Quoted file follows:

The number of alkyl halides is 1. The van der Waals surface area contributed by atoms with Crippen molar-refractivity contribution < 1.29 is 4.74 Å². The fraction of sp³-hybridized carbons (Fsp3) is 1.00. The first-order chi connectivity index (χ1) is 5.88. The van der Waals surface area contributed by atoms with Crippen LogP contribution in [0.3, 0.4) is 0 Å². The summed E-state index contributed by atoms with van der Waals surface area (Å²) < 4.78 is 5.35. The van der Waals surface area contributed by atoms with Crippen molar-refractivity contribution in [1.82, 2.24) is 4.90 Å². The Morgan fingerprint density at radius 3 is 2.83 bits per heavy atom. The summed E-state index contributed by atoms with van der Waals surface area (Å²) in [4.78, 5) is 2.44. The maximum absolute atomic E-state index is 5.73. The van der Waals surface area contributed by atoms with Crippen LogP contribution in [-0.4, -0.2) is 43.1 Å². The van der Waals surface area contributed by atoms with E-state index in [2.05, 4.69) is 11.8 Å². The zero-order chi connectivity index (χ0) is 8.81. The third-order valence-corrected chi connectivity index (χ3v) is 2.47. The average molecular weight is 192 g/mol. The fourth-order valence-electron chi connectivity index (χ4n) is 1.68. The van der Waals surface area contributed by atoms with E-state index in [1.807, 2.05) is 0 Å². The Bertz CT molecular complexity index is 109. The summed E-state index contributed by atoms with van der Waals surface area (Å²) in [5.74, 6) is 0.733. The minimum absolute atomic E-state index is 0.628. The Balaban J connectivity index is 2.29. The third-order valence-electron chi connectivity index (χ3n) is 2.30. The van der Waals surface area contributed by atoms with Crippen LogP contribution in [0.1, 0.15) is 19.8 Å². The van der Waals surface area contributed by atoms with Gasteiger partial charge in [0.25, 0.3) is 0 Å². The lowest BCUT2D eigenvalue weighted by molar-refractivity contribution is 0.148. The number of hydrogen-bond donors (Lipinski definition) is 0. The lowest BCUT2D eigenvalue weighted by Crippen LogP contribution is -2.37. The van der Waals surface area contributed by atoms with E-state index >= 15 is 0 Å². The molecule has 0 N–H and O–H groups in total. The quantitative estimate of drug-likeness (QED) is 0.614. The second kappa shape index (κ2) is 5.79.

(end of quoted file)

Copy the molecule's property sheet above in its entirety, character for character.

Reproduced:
The number of alkyl halides is 1. The van der Waals surface area contributed by atoms with Crippen molar-refractivity contribution < 1.29 is 4.74 Å². The fraction of sp³-hybridized carbons (Fsp3) is 1.00. The first-order chi connectivity index (χ1) is 5.88. The van der Waals surface area contributed by atoms with Crippen LogP contribution in [0.3, 0.4) is 0 Å². The summed E-state index contributed by atoms with van der Waals surface area (Å²) < 4.78 is 5.35. The van der Waals surface area contributed by atoms with Crippen molar-refractivity contribution in [1.82, 2.24) is 4.90 Å². The Morgan fingerprint density at radius 3 is 2.83 bits per heavy atom. The summed E-state index contributed by atoms with van der Waals surface area (Å²) in [4.78, 5) is 2.44. The maximum absolute atomic E-state index is 5.73. The van der Waals surface area contributed by atoms with Crippen LogP contribution in [-0.4, -0.2) is 43.1 Å². The van der Waals surface area contributed by atoms with E-state index in [2.05, 4.69) is 11.8 Å². The zero-order chi connectivity index (χ0) is 8.81. The third-order valence-corrected chi connectivity index (χ3v) is 2.47. The average molecular weight is 192 g/mol. The fourth-order valence-electron chi connectivity index (χ4n) is 1.68. The van der Waals surface area contributed by atoms with E-state index in [1.807, 2.05) is 0 Å². The Bertz CT molecular complexity index is 109. The summed E-state index contributed by atoms with van der Waals surface area (Å²) in [5.74, 6) is 0.733. The minimum absolute atomic E-state index is 0.628. The Balaban J connectivity index is 2.29. The third-order valence-electron chi connectivity index (χ3n) is 2.30. The van der Waals surface area contributed by atoms with Crippen LogP contribution in [0.1, 0.15) is 19.8 Å². The van der Waals surface area contributed by atoms with Gasteiger partial charge in [0.25, 0.3) is 0 Å². The lowest BCUT2D eigenvalue weighted by molar-refractivity contribution is 0.148. The number of hydrogen-bond donors (Lipinski definition) is 0. The lowest BCUT2D eigenvalue weighted by Crippen LogP contribution is -2.37. The van der Waals surface area contributed by atoms with E-state index >= 15 is 0 Å². The molecule has 0 N–H and O–H groups in total. The quantitative estimate of drug-likeness (QED) is 0.614. The second kappa shape index (κ2) is 5.79.